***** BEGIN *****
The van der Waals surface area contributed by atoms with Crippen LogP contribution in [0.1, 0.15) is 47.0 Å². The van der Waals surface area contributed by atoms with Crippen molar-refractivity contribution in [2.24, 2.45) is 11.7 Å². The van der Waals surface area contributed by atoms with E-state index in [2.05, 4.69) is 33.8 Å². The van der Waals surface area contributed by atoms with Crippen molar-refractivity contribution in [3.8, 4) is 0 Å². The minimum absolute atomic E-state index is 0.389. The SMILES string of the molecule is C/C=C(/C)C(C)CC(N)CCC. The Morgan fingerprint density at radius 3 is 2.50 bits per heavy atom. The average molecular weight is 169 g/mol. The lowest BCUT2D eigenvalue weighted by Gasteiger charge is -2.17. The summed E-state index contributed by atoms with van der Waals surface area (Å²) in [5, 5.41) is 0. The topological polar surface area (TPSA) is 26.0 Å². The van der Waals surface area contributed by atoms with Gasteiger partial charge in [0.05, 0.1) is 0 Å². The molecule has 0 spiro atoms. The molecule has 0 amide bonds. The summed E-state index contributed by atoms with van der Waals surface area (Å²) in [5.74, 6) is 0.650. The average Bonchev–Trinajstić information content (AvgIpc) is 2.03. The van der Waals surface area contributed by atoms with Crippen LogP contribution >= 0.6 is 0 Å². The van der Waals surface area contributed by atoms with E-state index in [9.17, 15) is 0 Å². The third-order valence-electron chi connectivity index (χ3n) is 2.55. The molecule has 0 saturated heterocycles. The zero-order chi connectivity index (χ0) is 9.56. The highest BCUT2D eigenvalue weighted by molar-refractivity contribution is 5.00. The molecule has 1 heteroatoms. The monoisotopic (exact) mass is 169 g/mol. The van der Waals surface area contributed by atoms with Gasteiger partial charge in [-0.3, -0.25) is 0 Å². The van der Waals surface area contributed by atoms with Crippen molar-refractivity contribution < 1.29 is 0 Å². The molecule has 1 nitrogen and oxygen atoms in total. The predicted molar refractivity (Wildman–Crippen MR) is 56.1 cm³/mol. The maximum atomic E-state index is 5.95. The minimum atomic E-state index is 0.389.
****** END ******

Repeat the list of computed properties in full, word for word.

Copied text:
The van der Waals surface area contributed by atoms with Crippen LogP contribution in [0.1, 0.15) is 47.0 Å². The van der Waals surface area contributed by atoms with Crippen molar-refractivity contribution in [2.24, 2.45) is 11.7 Å². The van der Waals surface area contributed by atoms with E-state index in [2.05, 4.69) is 33.8 Å². The van der Waals surface area contributed by atoms with Crippen molar-refractivity contribution in [3.8, 4) is 0 Å². The minimum absolute atomic E-state index is 0.389. The SMILES string of the molecule is C/C=C(/C)C(C)CC(N)CCC. The Morgan fingerprint density at radius 3 is 2.50 bits per heavy atom. The average molecular weight is 169 g/mol. The lowest BCUT2D eigenvalue weighted by Gasteiger charge is -2.17. The summed E-state index contributed by atoms with van der Waals surface area (Å²) in [5, 5.41) is 0. The topological polar surface area (TPSA) is 26.0 Å². The van der Waals surface area contributed by atoms with Gasteiger partial charge in [0.05, 0.1) is 0 Å². The molecule has 0 spiro atoms. The molecule has 0 amide bonds. The summed E-state index contributed by atoms with van der Waals surface area (Å²) in [5.74, 6) is 0.650. The average Bonchev–Trinajstić information content (AvgIpc) is 2.03. The van der Waals surface area contributed by atoms with Crippen LogP contribution >= 0.6 is 0 Å². The van der Waals surface area contributed by atoms with E-state index in [9.17, 15) is 0 Å². The third-order valence-electron chi connectivity index (χ3n) is 2.55. The molecule has 0 saturated heterocycles. The zero-order chi connectivity index (χ0) is 9.56. The highest BCUT2D eigenvalue weighted by molar-refractivity contribution is 5.00. The molecule has 1 heteroatoms. The monoisotopic (exact) mass is 169 g/mol. The van der Waals surface area contributed by atoms with Gasteiger partial charge in [-0.3, -0.25) is 0 Å². The van der Waals surface area contributed by atoms with Crippen molar-refractivity contribution < 1.29 is 0 Å². The molecule has 1 nitrogen and oxygen atoms in total. The predicted molar refractivity (Wildman–Crippen MR) is 56.1 cm³/mol. The maximum atomic E-state index is 5.95. The minimum atomic E-state index is 0.389.